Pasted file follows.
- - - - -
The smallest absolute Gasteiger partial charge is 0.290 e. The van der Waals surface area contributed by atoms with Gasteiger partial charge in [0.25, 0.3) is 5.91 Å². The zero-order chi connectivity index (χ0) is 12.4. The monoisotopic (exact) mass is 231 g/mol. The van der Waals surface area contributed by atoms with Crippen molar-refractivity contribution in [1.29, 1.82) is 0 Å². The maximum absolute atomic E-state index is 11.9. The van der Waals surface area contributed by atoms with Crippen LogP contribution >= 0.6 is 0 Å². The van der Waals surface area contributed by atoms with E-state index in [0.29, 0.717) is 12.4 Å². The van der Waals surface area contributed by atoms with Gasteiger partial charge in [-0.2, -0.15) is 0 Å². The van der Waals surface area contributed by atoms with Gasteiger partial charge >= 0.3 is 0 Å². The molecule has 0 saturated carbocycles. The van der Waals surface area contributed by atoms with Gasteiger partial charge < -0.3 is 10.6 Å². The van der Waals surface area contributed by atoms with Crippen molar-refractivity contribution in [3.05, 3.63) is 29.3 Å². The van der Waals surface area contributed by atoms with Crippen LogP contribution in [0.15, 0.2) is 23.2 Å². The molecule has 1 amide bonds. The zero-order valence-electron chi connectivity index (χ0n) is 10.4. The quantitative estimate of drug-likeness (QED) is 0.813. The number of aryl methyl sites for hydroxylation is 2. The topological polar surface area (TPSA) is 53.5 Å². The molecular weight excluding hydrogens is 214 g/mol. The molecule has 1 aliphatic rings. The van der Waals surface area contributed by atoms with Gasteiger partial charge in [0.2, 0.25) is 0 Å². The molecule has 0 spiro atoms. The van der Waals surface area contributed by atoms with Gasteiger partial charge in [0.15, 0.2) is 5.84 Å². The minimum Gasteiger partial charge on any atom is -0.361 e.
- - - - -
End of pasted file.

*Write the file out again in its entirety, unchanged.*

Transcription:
The smallest absolute Gasteiger partial charge is 0.290 e. The van der Waals surface area contributed by atoms with Gasteiger partial charge in [0.25, 0.3) is 5.91 Å². The zero-order chi connectivity index (χ0) is 12.4. The monoisotopic (exact) mass is 231 g/mol. The van der Waals surface area contributed by atoms with Crippen molar-refractivity contribution in [1.29, 1.82) is 0 Å². The maximum absolute atomic E-state index is 11.9. The van der Waals surface area contributed by atoms with Crippen LogP contribution >= 0.6 is 0 Å². The van der Waals surface area contributed by atoms with E-state index in [0.29, 0.717) is 12.4 Å². The van der Waals surface area contributed by atoms with Gasteiger partial charge in [-0.2, -0.15) is 0 Å². The van der Waals surface area contributed by atoms with Gasteiger partial charge >= 0.3 is 0 Å². The molecule has 0 saturated carbocycles. The van der Waals surface area contributed by atoms with Gasteiger partial charge < -0.3 is 10.6 Å². The van der Waals surface area contributed by atoms with Crippen molar-refractivity contribution in [3.05, 3.63) is 29.3 Å². The van der Waals surface area contributed by atoms with Crippen LogP contribution in [0.15, 0.2) is 23.2 Å². The molecule has 1 amide bonds. The zero-order valence-electron chi connectivity index (χ0n) is 10.4. The quantitative estimate of drug-likeness (QED) is 0.813. The number of aryl methyl sites for hydroxylation is 2. The topological polar surface area (TPSA) is 53.5 Å². The molecular weight excluding hydrogens is 214 g/mol. The molecule has 1 aliphatic rings. The van der Waals surface area contributed by atoms with Gasteiger partial charge in [0.2, 0.25) is 0 Å². The molecule has 0 spiro atoms. The van der Waals surface area contributed by atoms with Gasteiger partial charge in [0.15, 0.2) is 5.84 Å². The minimum Gasteiger partial charge on any atom is -0.361 e.